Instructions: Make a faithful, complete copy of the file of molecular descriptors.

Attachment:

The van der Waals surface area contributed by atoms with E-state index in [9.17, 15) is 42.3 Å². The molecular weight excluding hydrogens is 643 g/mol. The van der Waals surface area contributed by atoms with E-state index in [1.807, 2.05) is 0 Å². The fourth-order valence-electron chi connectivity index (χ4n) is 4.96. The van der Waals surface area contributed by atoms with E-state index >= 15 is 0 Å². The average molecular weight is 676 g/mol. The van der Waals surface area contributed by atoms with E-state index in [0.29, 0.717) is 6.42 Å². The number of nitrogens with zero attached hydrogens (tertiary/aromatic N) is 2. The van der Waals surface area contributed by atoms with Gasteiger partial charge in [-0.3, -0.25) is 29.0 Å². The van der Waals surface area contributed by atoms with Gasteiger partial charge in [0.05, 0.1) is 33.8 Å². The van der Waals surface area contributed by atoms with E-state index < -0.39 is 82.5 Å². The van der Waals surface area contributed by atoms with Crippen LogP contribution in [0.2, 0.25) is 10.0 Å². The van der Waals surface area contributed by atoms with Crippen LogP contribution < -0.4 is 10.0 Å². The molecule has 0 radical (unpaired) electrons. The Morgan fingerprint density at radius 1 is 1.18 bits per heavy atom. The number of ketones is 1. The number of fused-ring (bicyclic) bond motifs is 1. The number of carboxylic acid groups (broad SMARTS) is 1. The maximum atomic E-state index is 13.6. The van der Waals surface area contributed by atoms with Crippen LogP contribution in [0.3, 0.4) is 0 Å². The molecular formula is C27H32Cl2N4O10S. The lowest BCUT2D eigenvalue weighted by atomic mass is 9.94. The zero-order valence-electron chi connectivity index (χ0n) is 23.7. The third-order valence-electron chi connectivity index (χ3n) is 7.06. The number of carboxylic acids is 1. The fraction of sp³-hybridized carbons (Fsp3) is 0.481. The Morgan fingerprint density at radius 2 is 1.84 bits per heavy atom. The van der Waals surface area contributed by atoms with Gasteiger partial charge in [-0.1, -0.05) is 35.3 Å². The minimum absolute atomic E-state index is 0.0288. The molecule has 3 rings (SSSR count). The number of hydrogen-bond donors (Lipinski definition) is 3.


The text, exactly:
The van der Waals surface area contributed by atoms with E-state index in [9.17, 15) is 42.3 Å². The molecular weight excluding hydrogens is 643 g/mol. The van der Waals surface area contributed by atoms with E-state index in [1.807, 2.05) is 0 Å². The fourth-order valence-electron chi connectivity index (χ4n) is 4.96. The van der Waals surface area contributed by atoms with E-state index >= 15 is 0 Å². The average molecular weight is 676 g/mol. The van der Waals surface area contributed by atoms with E-state index in [0.29, 0.717) is 6.42 Å². The number of nitrogens with zero attached hydrogens (tertiary/aromatic N) is 2. The van der Waals surface area contributed by atoms with Gasteiger partial charge in [-0.3, -0.25) is 29.0 Å². The van der Waals surface area contributed by atoms with Gasteiger partial charge in [0.05, 0.1) is 33.8 Å². The van der Waals surface area contributed by atoms with E-state index < -0.39 is 82.5 Å². The van der Waals surface area contributed by atoms with Crippen LogP contribution in [0.2, 0.25) is 10.0 Å². The van der Waals surface area contributed by atoms with Crippen LogP contribution < -0.4 is 10.0 Å². The molecule has 0 radical (unpaired) electrons. The Morgan fingerprint density at radius 1 is 1.18 bits per heavy atom. The number of ketones is 1. The number of fused-ring (bicyclic) bond motifs is 1. The number of carboxylic acid groups (broad SMARTS) is 1. The maximum atomic E-state index is 13.6. The van der Waals surface area contributed by atoms with Crippen LogP contribution in [0.3, 0.4) is 0 Å². The molecular formula is C27H32Cl2N4O10S. The lowest BCUT2D eigenvalue weighted by atomic mass is 9.94. The zero-order valence-electron chi connectivity index (χ0n) is 23.7. The third-order valence-electron chi connectivity index (χ3n) is 7.06. The number of carboxylic acids is 1. The fraction of sp³-hybridized carbons (Fsp3) is 0.481. The Morgan fingerprint density at radius 2 is 1.84 bits per heavy atom. The van der Waals surface area contributed by atoms with Gasteiger partial charge in [-0.1, -0.05) is 35.3 Å². The minimum absolute atomic E-state index is 0.0288. The molecule has 3 rings (SSSR count). The number of hydrogen-bond donors (Lipinski definition) is 3.